Written in the late 19th century, The Hound of Heaven is often interpreted as an autobiographical poem about an addict, the poet Francis Thompson, in London running away from God in order to pursue his addiction. N.D Wilson’s short film adaptation translates perfectly due to ubiquity of these themes, even today. Modern embellishments such as music, sound design and lighting elegantly compliment the dark material of this extended chase sequence.
Los Angeles-based rapper Propaganda assumes the role of the speaker who pursues the young female protagonist. The title credits fade between The Hound of Heaven: a dream, a poem, a play, a film. When a film is labelled as anything other than a film, it can often suffer from pretentiousness. Here however, it is an accurate description as the short film fulfils all of these roles: the poem is read throughout the duration of the film; the disconnected reality in which the film takes place borrows heavily from dream convention; and the sets, the frequent use of single source lighting, and animated backdrops all serve to enhance the theatrical nature of the film.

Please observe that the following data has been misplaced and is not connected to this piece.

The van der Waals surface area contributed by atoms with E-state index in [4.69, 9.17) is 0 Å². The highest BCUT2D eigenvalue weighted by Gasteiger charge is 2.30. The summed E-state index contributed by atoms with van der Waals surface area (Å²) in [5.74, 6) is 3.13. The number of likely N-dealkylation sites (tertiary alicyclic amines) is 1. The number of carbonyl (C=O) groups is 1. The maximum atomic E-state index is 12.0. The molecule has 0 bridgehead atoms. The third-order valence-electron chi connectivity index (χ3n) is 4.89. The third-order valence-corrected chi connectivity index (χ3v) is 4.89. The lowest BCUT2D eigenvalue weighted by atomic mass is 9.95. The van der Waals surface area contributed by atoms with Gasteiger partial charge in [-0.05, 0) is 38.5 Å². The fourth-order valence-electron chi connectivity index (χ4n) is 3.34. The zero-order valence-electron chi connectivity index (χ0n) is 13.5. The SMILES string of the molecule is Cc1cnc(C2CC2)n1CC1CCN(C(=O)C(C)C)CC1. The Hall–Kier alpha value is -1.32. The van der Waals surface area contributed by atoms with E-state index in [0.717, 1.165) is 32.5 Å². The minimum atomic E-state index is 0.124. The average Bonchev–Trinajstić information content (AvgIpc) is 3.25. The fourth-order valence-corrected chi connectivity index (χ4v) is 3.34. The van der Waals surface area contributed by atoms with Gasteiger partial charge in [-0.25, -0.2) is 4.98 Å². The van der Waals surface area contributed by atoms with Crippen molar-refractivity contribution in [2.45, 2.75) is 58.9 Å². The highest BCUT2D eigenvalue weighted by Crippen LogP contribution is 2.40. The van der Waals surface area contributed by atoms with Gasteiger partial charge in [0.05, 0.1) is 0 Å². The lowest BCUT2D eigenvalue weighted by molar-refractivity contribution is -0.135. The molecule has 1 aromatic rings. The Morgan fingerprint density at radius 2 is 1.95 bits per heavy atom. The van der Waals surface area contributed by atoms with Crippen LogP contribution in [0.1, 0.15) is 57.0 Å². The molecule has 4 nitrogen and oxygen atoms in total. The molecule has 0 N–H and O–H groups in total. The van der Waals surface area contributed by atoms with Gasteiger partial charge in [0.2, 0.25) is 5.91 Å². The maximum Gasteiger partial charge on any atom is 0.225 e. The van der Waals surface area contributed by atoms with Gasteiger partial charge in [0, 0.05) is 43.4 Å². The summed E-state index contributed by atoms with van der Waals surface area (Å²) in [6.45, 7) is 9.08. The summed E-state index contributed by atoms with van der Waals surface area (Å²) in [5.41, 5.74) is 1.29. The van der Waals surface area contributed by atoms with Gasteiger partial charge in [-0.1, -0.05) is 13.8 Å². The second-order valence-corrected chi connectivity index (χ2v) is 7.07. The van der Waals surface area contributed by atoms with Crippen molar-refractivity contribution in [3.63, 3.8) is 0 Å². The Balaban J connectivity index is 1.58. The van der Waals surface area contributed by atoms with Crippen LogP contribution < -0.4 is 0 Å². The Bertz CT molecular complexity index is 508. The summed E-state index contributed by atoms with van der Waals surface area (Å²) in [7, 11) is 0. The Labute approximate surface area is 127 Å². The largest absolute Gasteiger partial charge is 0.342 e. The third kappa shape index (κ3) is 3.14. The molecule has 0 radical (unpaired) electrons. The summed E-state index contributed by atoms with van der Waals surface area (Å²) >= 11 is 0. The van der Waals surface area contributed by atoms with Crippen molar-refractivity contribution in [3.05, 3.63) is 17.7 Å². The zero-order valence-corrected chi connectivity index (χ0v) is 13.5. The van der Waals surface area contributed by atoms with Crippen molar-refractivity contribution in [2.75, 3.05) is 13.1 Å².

The fact that N.D Wilson attracted the attention of Hisao Kurosawa, the son of filmmaking legend Akira Kurosawa, with this unique short film is testament to his ability to craft. His debut feature film is in post-production and he is currently working on an adaption of a C.S Lewis novel. He is certainly a name to look out for in the future.
The Hound of Heaven premiered October 4th at The Raindance Film Festival in London.